Year's end is always a good time to review the key happenings of the past and contemplate important things for the future. Two words come to mind when I do that regarding the U.S. pork industry - profits and costs.
This past year has been a pleasant surprise from the profitability standpoint. It is not often that the pork industry can string together three profitable years. In fact, it has not happened since the 1970s, when pig production was still adjusting to the new grain price paradigm ushered in by sales of grain to Russia. The record for consecutive profitable months on the Iowa State University (ISU) Estimated Costs and Returns series was set in 1976 through 1979 at 33.
That record has now officially fallen (see Figure 1). November's estimated profit of $8.19/head made 34 straight profitable months. The closest that the estimate came to zero during that run was last January when it fell to just $2.11. The largest monthly profit during the string was $44.84/head in November of 2004. It is almost inconceivable that the highest profit month could be in November, but that is exactly how it happened when meat and pork demand were so hot.
Can the streak continue? The answer, in my best economist's judgment, is a resounding "maybe!" The ISU series uses a weighted average of monthly feed costs for each month's sales. As we move forward, the feed costs for each month will include more and more high-dollar corn. It appears that December may remain profitable, but without a good price rally in January and February, one or both of those months could go into the red.
I think higher corn and soybean meal prices will drive average breakeven costs into the $62-$64/cwt. carcass range in 2007. Today's Chicago Mercantile Exchange (CME) Lean Hogs futures prices tell us there is a chance that hog prices from April through year-end could stay above that level, but it is going to be very, very close. Should any problems develop with the 2007 corn crop, the possibility of prices staying higher than production costs will be practically zero.
Which brings us to word number two -- "costs."
There is no doubt that costs will be higher in the future and that they will stay higher indefinitely, in my opinion. Figure 2 shows my feed cost index. The important feature to note is that past feed cost increases were short-lived. We have always been one corn crop away from ample corn supplies and lower prices.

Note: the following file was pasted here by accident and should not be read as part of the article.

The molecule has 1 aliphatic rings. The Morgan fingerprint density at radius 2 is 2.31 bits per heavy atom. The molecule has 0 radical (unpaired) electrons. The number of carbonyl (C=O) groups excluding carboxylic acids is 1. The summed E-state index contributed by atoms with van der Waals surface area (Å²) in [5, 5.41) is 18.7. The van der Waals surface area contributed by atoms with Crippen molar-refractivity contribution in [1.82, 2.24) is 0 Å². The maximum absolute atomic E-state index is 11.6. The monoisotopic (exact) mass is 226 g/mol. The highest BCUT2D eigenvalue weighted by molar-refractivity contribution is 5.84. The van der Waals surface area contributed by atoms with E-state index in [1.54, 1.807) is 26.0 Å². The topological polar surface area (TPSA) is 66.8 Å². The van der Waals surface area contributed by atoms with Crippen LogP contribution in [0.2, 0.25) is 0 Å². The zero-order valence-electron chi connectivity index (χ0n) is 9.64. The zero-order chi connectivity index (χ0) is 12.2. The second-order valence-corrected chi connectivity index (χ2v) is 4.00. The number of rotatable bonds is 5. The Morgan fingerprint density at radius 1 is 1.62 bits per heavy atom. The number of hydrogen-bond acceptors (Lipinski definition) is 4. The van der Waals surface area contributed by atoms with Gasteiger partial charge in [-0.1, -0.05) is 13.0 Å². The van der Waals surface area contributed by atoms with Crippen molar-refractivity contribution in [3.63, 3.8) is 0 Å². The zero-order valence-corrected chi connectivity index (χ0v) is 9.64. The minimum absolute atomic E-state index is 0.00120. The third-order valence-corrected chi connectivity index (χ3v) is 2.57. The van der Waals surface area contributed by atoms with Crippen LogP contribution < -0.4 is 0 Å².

Such is not the case this time. This is not a supply-driven increase in prices. The fact that this rally is being driven by higher demand for corn and that the demand will get stronger yet means that this shift will be permanent as long as oil prices stay high (say $50/barrel or higher) and the federal ethanol subsidy stays in place.
I only wish I had realized how sensitive corn prices would be to the wheat situation this past fall. A normal seasonal pattern would have meant that many feedmill bins would have been full of relatively low-priced corn. The counter-seasonal rally means that, unfortunately, many of you did not get that corn bought, and that actual hog production costs will increase more rapidly than normal.
What can you do? Smart buying will still pay dividends. You may not ever get a chance to buy $2.00 or $2.25/bu. corn, but you will have chances to buy it in the bottom part of its new range. The same will hold true for soybean meal. Both could still provide you a competitive advantage.
In addition, higher feed costs will make feed efficiency and tight management even more critical to success. I know that you didn't get to where you are by being sloppy but let's face it, good times almost always cause us to get a little lax about the things that are a real pain to do.
Corn at $3.50 and higher will compensate you for your renewed efforts. Refocusing your attention on diet formulations, feed systems, feeder adjustments, ventilation, etc. could be the difference between profits and losses in 2007.
Thanks again for your attention to these ramblings each week. It is such an honor to have you devote a few of your precious minutes to reading this column and contemplating a few of my ideas. I don't take that lightly, since my moments are precious as well.
And, of course, this is a season of precious minutes. Ones spent with family and friends and ones spent contemplating and celebrating the coming of the Savior of the world. Make all of them count this year and please accept the Meyer family's wishes for a Merry and Blessed Christmas and a great 2007.
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Steve R. Meyer, Ph.D.
Paragon Economics, Inc.